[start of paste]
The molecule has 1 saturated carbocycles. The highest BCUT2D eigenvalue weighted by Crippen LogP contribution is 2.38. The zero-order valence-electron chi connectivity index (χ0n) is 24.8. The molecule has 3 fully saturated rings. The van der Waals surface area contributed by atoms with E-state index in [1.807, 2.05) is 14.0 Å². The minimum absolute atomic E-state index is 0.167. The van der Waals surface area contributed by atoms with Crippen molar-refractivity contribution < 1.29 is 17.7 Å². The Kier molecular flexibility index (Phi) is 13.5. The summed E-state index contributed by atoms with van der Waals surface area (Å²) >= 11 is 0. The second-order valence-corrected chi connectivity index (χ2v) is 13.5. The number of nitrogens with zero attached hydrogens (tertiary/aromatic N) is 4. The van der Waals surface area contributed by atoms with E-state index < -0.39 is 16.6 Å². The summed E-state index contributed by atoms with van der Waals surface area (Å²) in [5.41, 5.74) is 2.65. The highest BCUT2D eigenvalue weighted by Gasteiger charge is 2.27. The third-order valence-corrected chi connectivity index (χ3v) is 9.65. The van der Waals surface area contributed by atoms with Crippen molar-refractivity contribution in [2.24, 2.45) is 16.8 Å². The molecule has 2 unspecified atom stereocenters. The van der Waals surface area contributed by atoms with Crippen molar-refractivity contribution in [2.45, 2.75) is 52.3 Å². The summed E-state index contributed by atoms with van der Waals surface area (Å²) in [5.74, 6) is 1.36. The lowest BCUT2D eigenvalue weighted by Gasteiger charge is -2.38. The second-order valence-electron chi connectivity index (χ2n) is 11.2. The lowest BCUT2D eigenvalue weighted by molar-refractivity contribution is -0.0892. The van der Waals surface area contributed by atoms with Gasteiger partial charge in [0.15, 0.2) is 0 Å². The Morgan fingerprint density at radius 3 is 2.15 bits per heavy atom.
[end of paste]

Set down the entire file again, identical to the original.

The molecule has 1 saturated carbocycles. The highest BCUT2D eigenvalue weighted by Crippen LogP contribution is 2.38. The zero-order valence-electron chi connectivity index (χ0n) is 24.8. The molecule has 3 fully saturated rings. The van der Waals surface area contributed by atoms with E-state index in [1.807, 2.05) is 14.0 Å². The minimum absolute atomic E-state index is 0.167. The van der Waals surface area contributed by atoms with Crippen molar-refractivity contribution < 1.29 is 17.7 Å². The Kier molecular flexibility index (Phi) is 13.5. The summed E-state index contributed by atoms with van der Waals surface area (Å²) >= 11 is 0. The second-order valence-corrected chi connectivity index (χ2v) is 13.5. The number of nitrogens with zero attached hydrogens (tertiary/aromatic N) is 4. The van der Waals surface area contributed by atoms with E-state index < -0.39 is 16.6 Å². The summed E-state index contributed by atoms with van der Waals surface area (Å²) in [5.41, 5.74) is 2.65. The highest BCUT2D eigenvalue weighted by Gasteiger charge is 2.27. The third-order valence-corrected chi connectivity index (χ3v) is 9.65. The van der Waals surface area contributed by atoms with Crippen molar-refractivity contribution in [2.24, 2.45) is 16.8 Å². The molecule has 2 unspecified atom stereocenters. The van der Waals surface area contributed by atoms with Crippen molar-refractivity contribution in [2.45, 2.75) is 52.3 Å². The summed E-state index contributed by atoms with van der Waals surface area (Å²) in [5.74, 6) is 1.36. The lowest BCUT2D eigenvalue weighted by Gasteiger charge is -2.38. The second-order valence-electron chi connectivity index (χ2n) is 11.2. The lowest BCUT2D eigenvalue weighted by molar-refractivity contribution is -0.0892. The van der Waals surface area contributed by atoms with Gasteiger partial charge in [0.15, 0.2) is 0 Å². The Morgan fingerprint density at radius 3 is 2.15 bits per heavy atom.